Bradbury Fields

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Coordinates: 53°25′21″N 2°53′06″W / 53.4224°N 2.8850°W / 53.4224; -2.8850

Bradbury Fields
Sign for Bradbury Fields, Bradbury Centre, Guide Dogs mobility centre.png
Founded 1857 (1857)
Registration no. 222798[1]
Location
Area served Merseyside
Product Services for blind and partially sighted people
Key people Philip Longworth, (Chief Executive)[2]
Revenue £913,766 for tax year ending 31 March 2011[1]
Employees Approximately 23[1]
Volunteers Approximately 160 as of 2008[3]
Website bradburyfields.org.uk

Bradbury Fields is a charity based in Liverpool, UK, which works with blind and partially sighted people.[4] It has been described by the BBC as "Liverpool's main charity for the blind"[5] and is part of the 800 Group, a consortium of Merseyside health and care charities.[6]

Activities[edit]

The organisation's main activities, as registered with the UK Charity Commission are:[1]

  • providing assessment and rehabilitation services to blind and partially sighted people across Liverpool and Knowsley
  • holding the register of blind and partially sighted people on behalf of the local authority
  • providing a training and transcription service to outside agencies
  • providing health and social activities to service users

Among the social activities provided to service users is a tandem riding club, featured in the BBC programme You and Yours.[7] There is also an art group, running since 1997, which has held an exhibition at Liverpool Central Library, and an "online exhibition" in association with National Museums Liverpool.[8]

In 2012, Bradbury Fields and OnThisROC started running a climbing club for visually impaired teenagers, allowing them to take part in the National Indoor Climbing Achievement Scheme.[9]

The charity's fundraising manager has expressed a particular desire to increase Bradbury Fields' offering for children by securing funding under the Liverpool Echo's Make A Wish scheme.[10]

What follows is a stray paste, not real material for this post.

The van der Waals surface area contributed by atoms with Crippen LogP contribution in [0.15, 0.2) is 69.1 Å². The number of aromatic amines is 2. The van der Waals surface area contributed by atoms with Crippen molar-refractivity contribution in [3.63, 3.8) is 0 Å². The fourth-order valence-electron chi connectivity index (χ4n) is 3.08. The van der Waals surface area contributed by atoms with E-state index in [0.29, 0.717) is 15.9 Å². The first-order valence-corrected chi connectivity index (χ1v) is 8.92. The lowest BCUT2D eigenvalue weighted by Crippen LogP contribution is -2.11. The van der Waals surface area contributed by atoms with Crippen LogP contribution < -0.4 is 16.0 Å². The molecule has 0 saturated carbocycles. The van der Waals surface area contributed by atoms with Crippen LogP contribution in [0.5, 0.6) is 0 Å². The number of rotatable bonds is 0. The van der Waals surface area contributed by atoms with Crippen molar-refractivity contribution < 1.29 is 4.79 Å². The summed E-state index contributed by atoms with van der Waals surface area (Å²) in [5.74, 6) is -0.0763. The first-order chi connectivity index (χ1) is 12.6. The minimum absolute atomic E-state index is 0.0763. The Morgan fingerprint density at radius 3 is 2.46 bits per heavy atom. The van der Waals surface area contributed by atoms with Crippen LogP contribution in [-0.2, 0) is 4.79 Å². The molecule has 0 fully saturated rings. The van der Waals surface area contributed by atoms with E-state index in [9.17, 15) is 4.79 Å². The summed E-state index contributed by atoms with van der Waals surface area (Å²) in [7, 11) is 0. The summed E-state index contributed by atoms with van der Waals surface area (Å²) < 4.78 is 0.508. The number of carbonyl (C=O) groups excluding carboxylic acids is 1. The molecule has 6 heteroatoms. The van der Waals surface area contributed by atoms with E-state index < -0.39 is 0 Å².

History[edit]

Founding and early years[edit]

The first formal meeting of what became Bradbury Fields was held in 1857 by a committee of 14 women, headed by founder Mary Wainwright, under the name "The Society For Supplying Home Teachers And Books In Moon's Systems Or Embossed Type To Enable The Blind To Read". In particular, the organisation aimed to teach blind people to read scripture and the Bible.[11]

In 1861 the Society merged with Liverpool Workshops for the Blind, then based in Liverpool's Bold Street, and was renamed "The Liverpool Society for Promoting the Welfare of the Blind". This saw a refocusing of the charity's aims to include providing employment and vocational training to blind people.[12]

Liverpool Voluntary Society for the Blind[edit]

After going under a number of other names, including "Liverpool Home Teaching Society for the Blind", the organisation became "Liverpool Voluntary Society for the Blind" (LVSB) in 1970 in response to an increasingly large amount of the work of home teaching being carried out by Liverpool City Council.[13]

To avoid a number of local visual impairment organisations competing for the same funding from Liverpool City Council, in 1995 the Merseyside Forum for Local Providers was formed, consisting of Action for Blind People, Guide Dogs, Henshaws Society for Blind People and LVSB itself.[14]